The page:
MathOverflow is a question and answer site for professional mathematicians. Join them; it only takes a minute:

Sign up
Here's how it works:
  1. Anybody can ask a question
  2. Anybody can answer
  3. The best answers are voted up and rise to the top

I know that not every local seminormal ring is Cohen-Macaulay. But are 1-dimensional local seminormal rings Cohen-Macaulay?

share|cite|improve this question
No, $\mathbb{Q}[X,Y]/(X^2,XY)$ localized at $(x,y)$ provides a counterexample. – JSpecter Sep 8 '11 at 6:19

Your two sentences present some discrepancy.

Not all 1-dimensional local rings are semi-normal, so the first sentence has nothing to do with the second.

If all 1-dimensional local rings were Cohen-Macaulay, then all local rings would be Cohen-Macaulay by virtue of the definition of the Cohen-Macaulay property.

Semi-normalization can make things worse. Three lines meeting in a point that are not contained in a plane (say the 3 coordinate axes in 3-space) is semi-normal and it is not Gorenstein. On the other hand, 3 lines meeting in a point and contained in a plane is Gorenstein, but it is not semi-normal. Its semi-normalization is exactly the above union of 3 lines meeting in a point that are not contained in a plane.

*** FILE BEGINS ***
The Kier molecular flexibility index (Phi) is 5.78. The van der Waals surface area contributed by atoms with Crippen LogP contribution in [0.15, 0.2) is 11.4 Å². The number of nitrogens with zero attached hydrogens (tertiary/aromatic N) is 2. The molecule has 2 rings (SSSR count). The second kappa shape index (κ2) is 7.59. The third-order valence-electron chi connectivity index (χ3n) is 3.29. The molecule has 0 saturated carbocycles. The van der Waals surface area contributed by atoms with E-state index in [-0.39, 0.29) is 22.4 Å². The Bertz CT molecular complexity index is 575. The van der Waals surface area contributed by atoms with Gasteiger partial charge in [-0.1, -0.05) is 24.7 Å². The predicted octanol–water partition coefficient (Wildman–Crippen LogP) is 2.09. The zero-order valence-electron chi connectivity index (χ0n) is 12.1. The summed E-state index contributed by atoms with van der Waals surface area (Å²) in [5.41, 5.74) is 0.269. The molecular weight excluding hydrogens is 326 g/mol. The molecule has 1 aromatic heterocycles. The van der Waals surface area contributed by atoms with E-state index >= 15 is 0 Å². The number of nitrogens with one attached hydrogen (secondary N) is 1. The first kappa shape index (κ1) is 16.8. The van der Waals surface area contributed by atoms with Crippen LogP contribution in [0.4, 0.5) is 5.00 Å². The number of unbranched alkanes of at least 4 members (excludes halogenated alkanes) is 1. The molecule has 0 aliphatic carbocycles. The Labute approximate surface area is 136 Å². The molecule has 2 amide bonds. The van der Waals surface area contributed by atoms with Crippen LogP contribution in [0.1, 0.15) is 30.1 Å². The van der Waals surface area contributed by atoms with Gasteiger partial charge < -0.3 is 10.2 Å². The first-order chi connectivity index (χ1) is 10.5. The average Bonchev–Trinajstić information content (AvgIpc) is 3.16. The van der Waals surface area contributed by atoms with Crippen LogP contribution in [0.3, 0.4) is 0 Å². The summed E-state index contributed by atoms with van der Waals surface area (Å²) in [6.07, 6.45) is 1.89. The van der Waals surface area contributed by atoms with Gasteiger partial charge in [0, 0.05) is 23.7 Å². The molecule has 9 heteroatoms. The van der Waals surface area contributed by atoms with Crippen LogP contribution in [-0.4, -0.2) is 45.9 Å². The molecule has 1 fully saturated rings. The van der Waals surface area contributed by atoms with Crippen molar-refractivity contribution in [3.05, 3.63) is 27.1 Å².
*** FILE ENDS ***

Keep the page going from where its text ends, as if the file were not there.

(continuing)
share|cite|improve this answer
Three coordinate lines meeting at a point in $\mathbb{A}^3$ is Cohen-Macaulay, but it is not Gorenstein. Three lines through the origin in A^2 is Gorenstein, and as Sandor said, its semi-normalization is not. Thus semi-normalization can make things worse from the perspective of the Gorenstein condition. – Karl Schwede Sep 8 '11 at 12:41
Yes, that's what I meant. – Sándor Kovács Sep 8 '11 at 15:06

I agree with Sándor's, I'm not quite sure what you mean. And JSpecter provides a counter-example.

However, 1 dimensional seminormal rings are Cohen-Macaulay. Indeed, 1 dimensional reduced rings are Cohen-Macaulay (you just need a single non-zero-divisor).

share|cite|improve this answer

Your Answer


By posting your answer, you agree to the privacy policy and terms of service.

Not the answer you're looking for? Browse other questions tagged or ask your own question.